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Climate change forces Alaskan village to relocate

A Native American village in Alaska has voted to relocate its entire population of some 600 people due to the threat of rising seas, officials have said.

The remote village of Shishmaref, Alaska, has been experiencing the effects of climate change first-hand. In the last decades, the island’s shores have been eroding into the sea, falling off in giant chunks whenever a big storm hits. Photo credit:: Gabriel Bouys/AFP/Getty Images  Climate change forces Alaskan village to relocate Alaska e1472011047295

The remote village of Shishmaref, Alaska, has been experiencing the effects of climate change first-hand. In the last decades, the island’s shores have been eroding into the sea, falling off in giant chunks whenever a big storm hits. Photo credit:: Gabriel Bouys/AFP/Getty Images

Shishmaref, located on a tiny island north of the Bering Strait that separates the United States and Russia, is losing up to 10 feet of shoreline each year, according to research by the U.S. Army Corps of Engineers and Alabama-based Auburn University.

Shishmaref is one of dozens of indigenous villages in Alaska that face growing threats of flooding and erosion due to global warming, according to a report by the U.S. Government Accountability Office.

Shishmaref residents, who are members of the Inupiat tribe, voted 89 to 78 to relocate, said Donna Barr, secretary of the Shishmaref Council. Voting took place last week, but the official count has not yet been formally certified and a handful of absentee ballots remain unopened.

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This is not the first time Shishmaref residents have made such a decision. They voted in 2002 to relocate but that effort stalled.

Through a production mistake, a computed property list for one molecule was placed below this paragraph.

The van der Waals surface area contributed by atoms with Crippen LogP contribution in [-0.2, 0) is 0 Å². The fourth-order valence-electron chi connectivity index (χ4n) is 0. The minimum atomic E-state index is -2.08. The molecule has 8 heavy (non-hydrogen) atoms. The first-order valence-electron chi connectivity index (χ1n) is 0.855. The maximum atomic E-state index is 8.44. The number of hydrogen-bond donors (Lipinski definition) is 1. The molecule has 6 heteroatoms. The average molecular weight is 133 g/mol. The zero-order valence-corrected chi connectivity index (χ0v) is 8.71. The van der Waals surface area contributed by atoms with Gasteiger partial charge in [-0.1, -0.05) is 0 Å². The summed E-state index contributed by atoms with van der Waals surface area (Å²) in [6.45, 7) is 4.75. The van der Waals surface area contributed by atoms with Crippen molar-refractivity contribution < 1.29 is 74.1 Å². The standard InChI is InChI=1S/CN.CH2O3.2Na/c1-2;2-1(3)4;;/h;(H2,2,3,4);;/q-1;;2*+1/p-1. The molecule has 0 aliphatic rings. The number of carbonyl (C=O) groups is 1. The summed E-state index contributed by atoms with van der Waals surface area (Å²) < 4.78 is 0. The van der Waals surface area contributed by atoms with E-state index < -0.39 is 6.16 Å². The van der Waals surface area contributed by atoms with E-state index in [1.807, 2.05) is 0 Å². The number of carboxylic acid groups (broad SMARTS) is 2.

A few other U.S. communities in Alaska, Washington and Louisiana have decided recently to relocate as well due to climate change and shoreline erosion, according to the Washington, D.C.-based Arctic Institute.

Several others are likely weighing options to move, said Christina DeConcini, a spokeswoman for the Washington, D.C.-based World Resources Institute.

“It’s not going to be the last time that the United States has to deal with communities severely threatened by climate change and impacts and whether or not they can stay there,” she said.

In Shishmaref, Tommy Richter, pastor of the Lutheran Church, the island’s only church, said the community was torn over leaving its heritage behind.

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“There are people here who have been here for generations and don’t want to leave at all,” he told the Thomson Reuters Foundation.

The cost of relocation has been estimated at some $180 million, and authorities are seeking state and federal funding, according to local media.

Where to relocate remains to be decided, the clerk said. Two vacant sites on the mainland are being considered.

Relocation could take more than 10 years, according to a private feasibility study conducted for Shishmaref and published in February.

The island, which is seven square miles (18 square kilometers), lies five miles off the mainland. Its economy is based largely on fishing and hunting.

Scientists attribute coastal erosion in Shishmaref to global warming that has thawed sea ice that once shielded the island from storm surges. Its permafrost, the layer of permanently frozen soil on which it is built, is melting as well.

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The village already has moved several homes and a National Guard Armory away from its coastline and built sea walls that have had limited success, according to Alaska authorities.

In March, the U.S. Department of the Interior announced $6.5 million in funding to help Native American communities find ways to deal with climate change.

Since 2014, more than 140 tribes and tribal organisations have gotten government funding to help address the impacts of global warming, it said.

By Sebastien Malo (Climate Central)

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